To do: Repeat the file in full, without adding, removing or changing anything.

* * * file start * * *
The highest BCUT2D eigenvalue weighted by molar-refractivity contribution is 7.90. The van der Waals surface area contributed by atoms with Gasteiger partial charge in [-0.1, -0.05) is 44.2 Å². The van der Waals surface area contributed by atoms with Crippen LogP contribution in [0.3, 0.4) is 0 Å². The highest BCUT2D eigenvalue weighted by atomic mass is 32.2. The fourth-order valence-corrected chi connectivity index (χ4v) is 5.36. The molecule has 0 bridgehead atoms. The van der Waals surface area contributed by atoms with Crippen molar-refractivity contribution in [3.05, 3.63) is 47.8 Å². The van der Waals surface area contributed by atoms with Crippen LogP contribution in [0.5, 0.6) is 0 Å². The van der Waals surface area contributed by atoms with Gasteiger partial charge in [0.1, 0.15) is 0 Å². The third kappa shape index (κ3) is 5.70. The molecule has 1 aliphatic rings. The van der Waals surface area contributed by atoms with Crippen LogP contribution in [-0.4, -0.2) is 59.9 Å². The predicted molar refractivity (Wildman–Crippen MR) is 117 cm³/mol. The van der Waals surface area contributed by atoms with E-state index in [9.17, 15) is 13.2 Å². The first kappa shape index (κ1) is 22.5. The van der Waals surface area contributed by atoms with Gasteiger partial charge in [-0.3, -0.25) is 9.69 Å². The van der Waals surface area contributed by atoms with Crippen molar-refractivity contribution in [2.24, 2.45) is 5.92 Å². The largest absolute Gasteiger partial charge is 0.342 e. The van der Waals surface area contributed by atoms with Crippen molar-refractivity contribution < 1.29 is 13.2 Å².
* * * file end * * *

The highest BCUT2D eigenvalue weighted by molar-refractivity contribution is 7.90. The van der Waals surface area contributed by atoms with Gasteiger partial charge in [-0.1, -0.05) is 44.2 Å². The van der Waals surface area contributed by atoms with Crippen LogP contribution in [0.3, 0.4) is 0 Å². The highest BCUT2D eigenvalue weighted by atomic mass is 32.2. The fourth-order valence-corrected chi connectivity index (χ4v) is 5.36. The molecule has 0 bridgehead atoms. The van der Waals surface area contributed by atoms with Crippen molar-refractivity contribution in [3.05, 3.63) is 47.8 Å². The van der Waals surface area contributed by atoms with Crippen LogP contribution in [0.5, 0.6) is 0 Å². The van der Waals surface area contributed by atoms with Gasteiger partial charge in [0.1, 0.15) is 0 Å². The third kappa shape index (κ3) is 5.70. The molecule has 1 aliphatic rings. The van der Waals surface area contributed by atoms with Crippen LogP contribution in [-0.4, -0.2) is 59.9 Å². The predicted molar refractivity (Wildman–Crippen MR) is 117 cm³/mol. The van der Waals surface area contributed by atoms with E-state index in [9.17, 15) is 13.2 Å². The first kappa shape index (κ1) is 22.5. The van der Waals surface area contributed by atoms with Gasteiger partial charge in [-0.3, -0.25) is 9.69 Å². The van der Waals surface area contributed by atoms with Crippen molar-refractivity contribution in [2.24, 2.45) is 5.92 Å². The largest absolute Gasteiger partial charge is 0.342 e. The van der Waals surface area contributed by atoms with Crippen molar-refractivity contribution < 1.29 is 13.2 Å².